Long-distance runner Hitomi Niiya does not think Olympians should get special treatment when it comes to COVID-19 vaccines.

Niiya, 33, gave her opinion during a news conference on Saturday when asked about the International Olympic Committee’s plan to offer vaccines to Olympic athletes. The IOC on Thursday announced a deal with Pfizer Inc. to provide doses to those participating in the Tokyo Games.

The vaccine rollout in Japan has been slow, and most of the public will likely be unvaccinated when the games descend upon the nation in July.

“This is my personal opinion, but it’s really sad it’s perceived that athletes will get special treatment,” Niiya said. “There is no such thing as a life that is more important or less important.”

Niiya hasn’t been hesitant to offer her opinion about the upcoming Olympics, saying in January, it would be “meaningless” to host the games if the public was against it.

Niiya, who was named the Japan Association of Athletics Federations’ 2020 Athlete of the Year, said priority should not be determined by whether someone is an athlete.

“I want things to be considered equally because whether it’s a citizen or an Olympic athlete, you have to protect lives equally,” Niiya said.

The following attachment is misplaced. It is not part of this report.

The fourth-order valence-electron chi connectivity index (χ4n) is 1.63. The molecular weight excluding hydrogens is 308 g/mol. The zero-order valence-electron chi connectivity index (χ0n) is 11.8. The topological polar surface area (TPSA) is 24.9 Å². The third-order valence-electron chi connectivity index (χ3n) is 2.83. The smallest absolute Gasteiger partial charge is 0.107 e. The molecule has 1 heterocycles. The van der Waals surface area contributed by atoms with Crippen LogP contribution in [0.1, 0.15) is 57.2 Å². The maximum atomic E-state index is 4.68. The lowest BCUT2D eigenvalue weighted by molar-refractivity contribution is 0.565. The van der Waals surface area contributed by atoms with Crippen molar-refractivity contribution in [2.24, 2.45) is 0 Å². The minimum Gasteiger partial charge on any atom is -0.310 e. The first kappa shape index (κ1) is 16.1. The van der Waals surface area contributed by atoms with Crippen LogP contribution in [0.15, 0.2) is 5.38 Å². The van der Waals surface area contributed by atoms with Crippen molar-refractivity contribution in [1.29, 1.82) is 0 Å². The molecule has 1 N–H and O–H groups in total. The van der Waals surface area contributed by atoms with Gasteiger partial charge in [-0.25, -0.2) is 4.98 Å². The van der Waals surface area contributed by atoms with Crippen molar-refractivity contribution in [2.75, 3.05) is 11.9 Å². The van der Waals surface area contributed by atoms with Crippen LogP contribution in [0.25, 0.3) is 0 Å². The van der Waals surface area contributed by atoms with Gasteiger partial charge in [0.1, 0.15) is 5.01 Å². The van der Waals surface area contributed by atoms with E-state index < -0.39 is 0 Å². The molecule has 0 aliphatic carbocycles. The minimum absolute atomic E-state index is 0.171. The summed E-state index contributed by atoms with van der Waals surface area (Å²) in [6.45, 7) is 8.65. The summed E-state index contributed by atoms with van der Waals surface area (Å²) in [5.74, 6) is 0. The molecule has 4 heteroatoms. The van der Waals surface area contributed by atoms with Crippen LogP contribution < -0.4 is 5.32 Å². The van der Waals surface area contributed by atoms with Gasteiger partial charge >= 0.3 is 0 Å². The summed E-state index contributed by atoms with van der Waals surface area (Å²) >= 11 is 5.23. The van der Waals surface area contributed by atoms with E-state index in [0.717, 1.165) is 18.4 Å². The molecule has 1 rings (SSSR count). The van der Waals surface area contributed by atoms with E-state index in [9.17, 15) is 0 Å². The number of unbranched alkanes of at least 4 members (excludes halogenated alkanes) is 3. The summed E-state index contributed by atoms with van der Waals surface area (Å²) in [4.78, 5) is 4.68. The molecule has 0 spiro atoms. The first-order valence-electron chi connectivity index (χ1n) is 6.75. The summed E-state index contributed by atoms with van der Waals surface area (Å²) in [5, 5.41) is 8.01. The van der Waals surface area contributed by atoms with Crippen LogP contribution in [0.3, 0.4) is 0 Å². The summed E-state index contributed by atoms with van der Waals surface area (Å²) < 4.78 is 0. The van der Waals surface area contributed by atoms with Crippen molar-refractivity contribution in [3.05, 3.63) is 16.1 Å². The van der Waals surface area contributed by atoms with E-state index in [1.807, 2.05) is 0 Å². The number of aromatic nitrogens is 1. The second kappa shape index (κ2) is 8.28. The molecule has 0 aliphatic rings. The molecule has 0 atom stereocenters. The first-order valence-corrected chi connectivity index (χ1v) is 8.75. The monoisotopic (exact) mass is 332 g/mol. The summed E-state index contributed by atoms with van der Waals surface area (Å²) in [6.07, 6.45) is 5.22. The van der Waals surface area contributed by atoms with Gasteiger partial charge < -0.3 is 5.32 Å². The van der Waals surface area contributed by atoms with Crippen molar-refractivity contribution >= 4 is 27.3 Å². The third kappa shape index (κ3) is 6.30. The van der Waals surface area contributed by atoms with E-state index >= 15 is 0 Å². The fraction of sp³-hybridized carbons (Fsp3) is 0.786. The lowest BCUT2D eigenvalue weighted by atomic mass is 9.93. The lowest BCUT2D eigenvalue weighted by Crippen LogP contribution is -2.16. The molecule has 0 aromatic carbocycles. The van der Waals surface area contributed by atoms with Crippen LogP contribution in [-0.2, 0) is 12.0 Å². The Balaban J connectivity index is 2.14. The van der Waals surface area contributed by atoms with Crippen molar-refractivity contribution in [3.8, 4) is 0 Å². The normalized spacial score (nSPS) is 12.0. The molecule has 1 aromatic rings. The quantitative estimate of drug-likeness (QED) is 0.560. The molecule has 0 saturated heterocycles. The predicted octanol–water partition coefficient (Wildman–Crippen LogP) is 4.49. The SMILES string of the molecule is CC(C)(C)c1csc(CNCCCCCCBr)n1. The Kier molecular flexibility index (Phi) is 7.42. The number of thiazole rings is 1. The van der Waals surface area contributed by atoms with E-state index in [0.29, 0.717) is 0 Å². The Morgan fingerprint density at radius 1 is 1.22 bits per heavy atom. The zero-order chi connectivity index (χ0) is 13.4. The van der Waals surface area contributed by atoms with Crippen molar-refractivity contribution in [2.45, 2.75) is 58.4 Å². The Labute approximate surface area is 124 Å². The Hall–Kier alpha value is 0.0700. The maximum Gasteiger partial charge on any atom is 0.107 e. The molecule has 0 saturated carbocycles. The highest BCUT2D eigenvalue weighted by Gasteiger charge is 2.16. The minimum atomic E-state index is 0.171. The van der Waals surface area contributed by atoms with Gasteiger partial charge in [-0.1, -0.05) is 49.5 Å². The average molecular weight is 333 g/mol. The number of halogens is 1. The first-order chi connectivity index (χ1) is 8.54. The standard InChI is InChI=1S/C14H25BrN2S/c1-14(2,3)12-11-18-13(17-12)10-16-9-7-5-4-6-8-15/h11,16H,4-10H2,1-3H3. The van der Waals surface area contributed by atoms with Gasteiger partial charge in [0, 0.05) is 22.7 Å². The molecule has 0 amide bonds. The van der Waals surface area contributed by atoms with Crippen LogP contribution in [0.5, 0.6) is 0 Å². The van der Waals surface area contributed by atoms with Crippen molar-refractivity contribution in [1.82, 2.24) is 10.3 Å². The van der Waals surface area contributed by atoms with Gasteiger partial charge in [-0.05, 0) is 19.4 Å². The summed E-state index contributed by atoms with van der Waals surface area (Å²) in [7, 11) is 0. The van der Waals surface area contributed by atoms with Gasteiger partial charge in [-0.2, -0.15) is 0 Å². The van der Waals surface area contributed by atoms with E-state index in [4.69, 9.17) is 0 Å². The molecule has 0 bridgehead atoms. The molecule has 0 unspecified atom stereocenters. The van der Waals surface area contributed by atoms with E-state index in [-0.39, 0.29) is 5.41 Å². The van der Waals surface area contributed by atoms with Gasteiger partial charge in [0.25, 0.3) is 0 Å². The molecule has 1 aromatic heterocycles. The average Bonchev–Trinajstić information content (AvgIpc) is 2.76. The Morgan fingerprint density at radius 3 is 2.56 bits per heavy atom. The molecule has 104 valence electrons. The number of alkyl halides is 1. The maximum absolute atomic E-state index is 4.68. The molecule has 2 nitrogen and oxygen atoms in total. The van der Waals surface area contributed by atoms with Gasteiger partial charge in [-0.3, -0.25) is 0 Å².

Sprinter Yoshihide Kiryu seemed to agree.

“I think healthcare workers and the elderly are the priority,” he said.

Kiryu didn’t offer anything more, saying he wanted to consider the matter before giving his opinion.

Virus cases have been surging around Japan in recent weeks. Some areas of the country, including Tokyo, are under a state of emergency order that was recently extended to May 31.

Tokyo reported 1,121 new cases on Saturday.

National Stadium will be empty for the test event on Sunday, with fans barred as part of Tokyo’s efforts to slow the spread of the virus.

Even though the IOC has said vaccines will not be mandatory for those participating in the Tokyo Games, it has also encouraged athletes to get vaccinated.

Niiya, who holds the national record in the women’s 10,000 meters, has expressed reservations about receiving the vaccine.

“If I would put those around me in danger by not being vaccinated, then I will be vaccinated,” she said. “However, the side effects differ from person to person, so to be honest, I’m a little afraid.”

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